The ePrivacy Regulation, which shows little sign of arriving before 2021 was meant to bring the ePrivacy rules up to date with integration into GDPR standards of consent and ensure browsers could technically find a way to navigate the issue. But in its failure to arrive we have a mess of implementation. But what makes it even worse is that the EU regulators don’t seem to care.
If you look at the top ten retailers in the UK right now, not one has a website in compliance of the rules on cookies and trackers. There’s no enforcement by the regulators. Nobody cares. Which means that the next fifty retailers behind them aren’t going to care either, and so it goes on. As a Head of Marketing or even a CEO of a small company, if you have a Privacy person such as me telling you to obey the rules, you’ll quite sensibly reply with, “But Apple, Amazon and Tesco don’t do it, so why should we?” You’ve done a little risk assessment in your head, the likelihood of any negative press or regulator enforcement is low, and the impact of such an event is also low, so the overall risk is negligible. That’s hard to argue with.
And do you know what, I think the regulators have got this right. In the grand scheme of things, enforcement of cookies and tracker non compliance should not be prioritised. I know that this opinion will make many a Privacy person’s head spin, and if that’s you, please feel free to turn away now.
Here’s my argument. The GDPR is rightly based on privacy risks which vary to a greater or lesser extent depending on the scenario. And sensitivity to those risks depends massively on who you are. For instance, culturally, the UK is very different to Germany in its caring of surveillance and personal privacy. Within the UK we care little for the fact that London has the second highest density of CCTV surveillance in the world, with the first being Beijing. But we do care about data loss, and the security aspects of data protection are a much bigger concern to us. That’s probably why you’ve seen the ICO focus on fines related to inappropriate security. The UK population (and the US for that matter) care more about data security than data privacy.
And back to the cookie banners, ask anyone that works in Privacy, Security, or IT, (i.e. people that should know better), and most will freely admit that they don’t read the annoying cookie banner and just click whatever big green button removes the roadblock as quickly as possible. Even WE don’t care.
But this doesn’t make it right. And the GDPR tried to combat all this with its introduction of “Privacy by Default”, which should make websites private from the start and keep you safe from your own daft behaviour.
But again, a failure somewhere between the idealism of the EU and the deprioritisation in the regulators meant this never took off. What does Privacy by Default even mean? How private should a website be? What defaults, options and controls should exist? In the absence of any detail, Privacy by Default just hasn’t happened, which impacted cookie banners greatly, letting websites feel they could happily continue leaving trackers fully enabled by default.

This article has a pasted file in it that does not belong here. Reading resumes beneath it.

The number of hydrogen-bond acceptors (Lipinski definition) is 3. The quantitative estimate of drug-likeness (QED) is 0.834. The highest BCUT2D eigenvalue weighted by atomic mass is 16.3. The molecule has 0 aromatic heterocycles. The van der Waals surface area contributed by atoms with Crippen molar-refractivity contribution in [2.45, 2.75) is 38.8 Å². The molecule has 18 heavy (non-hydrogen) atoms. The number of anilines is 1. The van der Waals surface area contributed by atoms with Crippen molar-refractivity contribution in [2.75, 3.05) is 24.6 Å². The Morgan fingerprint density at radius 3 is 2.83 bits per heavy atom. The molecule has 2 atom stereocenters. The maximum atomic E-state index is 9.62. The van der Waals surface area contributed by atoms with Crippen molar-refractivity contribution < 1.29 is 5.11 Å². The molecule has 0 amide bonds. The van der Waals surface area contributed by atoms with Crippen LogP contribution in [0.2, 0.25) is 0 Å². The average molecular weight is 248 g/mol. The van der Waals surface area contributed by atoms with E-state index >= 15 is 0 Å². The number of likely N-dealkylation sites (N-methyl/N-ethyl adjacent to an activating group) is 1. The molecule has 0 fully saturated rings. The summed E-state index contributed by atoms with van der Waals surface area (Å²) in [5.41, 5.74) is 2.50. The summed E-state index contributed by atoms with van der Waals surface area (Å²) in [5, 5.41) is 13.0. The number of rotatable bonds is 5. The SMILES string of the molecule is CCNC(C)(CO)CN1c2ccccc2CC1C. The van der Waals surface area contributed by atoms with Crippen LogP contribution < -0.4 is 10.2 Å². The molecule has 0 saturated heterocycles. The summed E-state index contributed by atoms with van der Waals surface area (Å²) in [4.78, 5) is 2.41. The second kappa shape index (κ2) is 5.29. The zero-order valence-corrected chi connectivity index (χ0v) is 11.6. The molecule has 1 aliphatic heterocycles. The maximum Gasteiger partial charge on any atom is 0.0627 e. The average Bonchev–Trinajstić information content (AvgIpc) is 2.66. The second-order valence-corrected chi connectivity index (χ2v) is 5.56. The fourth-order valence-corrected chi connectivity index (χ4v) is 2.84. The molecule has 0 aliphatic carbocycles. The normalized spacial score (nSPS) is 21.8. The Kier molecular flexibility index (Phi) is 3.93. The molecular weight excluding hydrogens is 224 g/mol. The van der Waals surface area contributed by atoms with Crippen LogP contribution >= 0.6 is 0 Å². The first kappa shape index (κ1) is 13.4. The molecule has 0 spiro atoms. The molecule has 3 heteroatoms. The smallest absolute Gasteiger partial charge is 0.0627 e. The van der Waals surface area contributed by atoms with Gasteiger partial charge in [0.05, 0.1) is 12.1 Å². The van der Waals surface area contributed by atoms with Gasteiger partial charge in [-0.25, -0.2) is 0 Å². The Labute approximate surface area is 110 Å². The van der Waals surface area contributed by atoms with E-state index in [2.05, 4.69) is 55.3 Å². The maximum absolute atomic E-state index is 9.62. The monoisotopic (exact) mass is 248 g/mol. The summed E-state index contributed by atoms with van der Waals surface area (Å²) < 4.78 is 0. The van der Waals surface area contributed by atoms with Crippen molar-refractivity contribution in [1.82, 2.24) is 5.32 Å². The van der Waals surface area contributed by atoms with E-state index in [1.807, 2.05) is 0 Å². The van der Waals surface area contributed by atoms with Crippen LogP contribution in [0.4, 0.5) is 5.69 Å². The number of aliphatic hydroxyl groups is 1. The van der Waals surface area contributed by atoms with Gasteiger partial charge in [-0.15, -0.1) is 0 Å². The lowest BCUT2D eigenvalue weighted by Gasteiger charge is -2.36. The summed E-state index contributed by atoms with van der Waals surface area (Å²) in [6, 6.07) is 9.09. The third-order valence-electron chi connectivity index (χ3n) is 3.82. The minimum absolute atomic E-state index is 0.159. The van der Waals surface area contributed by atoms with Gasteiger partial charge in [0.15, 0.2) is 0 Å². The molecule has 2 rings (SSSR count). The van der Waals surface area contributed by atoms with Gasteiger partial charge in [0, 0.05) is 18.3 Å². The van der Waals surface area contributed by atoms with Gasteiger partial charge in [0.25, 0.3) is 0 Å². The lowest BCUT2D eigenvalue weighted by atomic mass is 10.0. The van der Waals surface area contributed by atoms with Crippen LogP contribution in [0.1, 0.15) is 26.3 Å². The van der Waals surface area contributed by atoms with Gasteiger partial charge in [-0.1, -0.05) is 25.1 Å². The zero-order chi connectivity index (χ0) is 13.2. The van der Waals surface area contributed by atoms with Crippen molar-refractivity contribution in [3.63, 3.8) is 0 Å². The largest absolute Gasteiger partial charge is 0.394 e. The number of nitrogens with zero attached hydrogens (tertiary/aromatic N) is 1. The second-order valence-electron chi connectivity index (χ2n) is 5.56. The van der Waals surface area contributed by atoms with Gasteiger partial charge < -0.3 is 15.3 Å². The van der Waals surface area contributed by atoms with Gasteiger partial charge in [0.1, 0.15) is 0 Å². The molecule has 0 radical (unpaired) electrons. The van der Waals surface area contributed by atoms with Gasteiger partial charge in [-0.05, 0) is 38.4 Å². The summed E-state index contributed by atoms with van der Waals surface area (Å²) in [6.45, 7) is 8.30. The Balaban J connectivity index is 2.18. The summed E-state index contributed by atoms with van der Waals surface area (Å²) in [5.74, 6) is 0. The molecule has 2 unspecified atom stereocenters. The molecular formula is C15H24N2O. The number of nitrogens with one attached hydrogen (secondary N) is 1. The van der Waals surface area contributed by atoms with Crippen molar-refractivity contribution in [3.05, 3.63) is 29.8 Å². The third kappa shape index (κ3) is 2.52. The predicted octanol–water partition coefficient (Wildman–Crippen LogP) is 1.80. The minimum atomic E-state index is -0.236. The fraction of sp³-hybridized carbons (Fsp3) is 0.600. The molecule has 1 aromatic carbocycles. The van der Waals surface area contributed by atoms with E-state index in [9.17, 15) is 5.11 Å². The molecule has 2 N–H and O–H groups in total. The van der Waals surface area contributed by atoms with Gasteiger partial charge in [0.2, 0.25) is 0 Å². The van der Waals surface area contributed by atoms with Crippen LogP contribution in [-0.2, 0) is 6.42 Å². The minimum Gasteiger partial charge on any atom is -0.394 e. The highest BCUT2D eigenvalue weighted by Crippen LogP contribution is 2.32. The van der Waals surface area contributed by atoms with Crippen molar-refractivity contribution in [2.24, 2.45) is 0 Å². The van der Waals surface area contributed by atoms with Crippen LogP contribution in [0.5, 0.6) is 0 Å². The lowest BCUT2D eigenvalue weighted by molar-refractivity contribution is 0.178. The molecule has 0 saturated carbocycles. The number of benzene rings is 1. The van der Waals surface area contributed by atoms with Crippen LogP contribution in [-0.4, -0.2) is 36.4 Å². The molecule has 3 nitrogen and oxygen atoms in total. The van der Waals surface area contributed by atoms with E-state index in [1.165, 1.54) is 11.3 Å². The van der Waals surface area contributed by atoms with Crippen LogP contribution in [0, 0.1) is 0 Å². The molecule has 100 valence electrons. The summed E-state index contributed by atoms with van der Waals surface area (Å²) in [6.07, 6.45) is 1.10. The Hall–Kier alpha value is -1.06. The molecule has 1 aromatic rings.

But as this is the GDPR’s birthday, my gift this year will be given to the UK regulator, the ICO, for their excellent attempts to change all this with the introduction of their Age Appropriate Design Code. Don’t let the name fool you. This isn’t just about children. It’s a trojan horse to tell websites and apps (or Information Society Services if you want to use that strange term) how to implement Privacy by Default. It’s basically a GDPR how-to guide, so specific in its detail that the fact of its existence provides a stick to beat you with if you ever try to be vague on Privacy by Design and by Default. For instance, it says that you must treat all users as children with high-privacy defaults unless you can prove they are an adult. Proving age online is difficult to do and brings high friction, so only a tiny percent of websites will do this, thus pushing a high-privacy by default rule out to the whole UK.
Effectively, the ICO’s Age Appropriate Design Code gives the UK the world’s toughest ePrivacy rules, outside of places like China and North Korea. And if the ICO enforces it, then for the UK at least, cookie banners might see some real change.
As someone who writes, configures and deploys cookie banners, and also as someone that clicks through them at whirlwind speed, I feel this problem as much as anyone. They’re a huge annoyance and sadly give the general public the wrong impression of what the GDPR is. The GDPR isn’t about bureaucracy. Yes it can bring with it some more paperwork. And it hasn’t changed whether people deeply care about privacy, but it has got people talking about it. And considering it’s only one year old, I’ll take that as a win.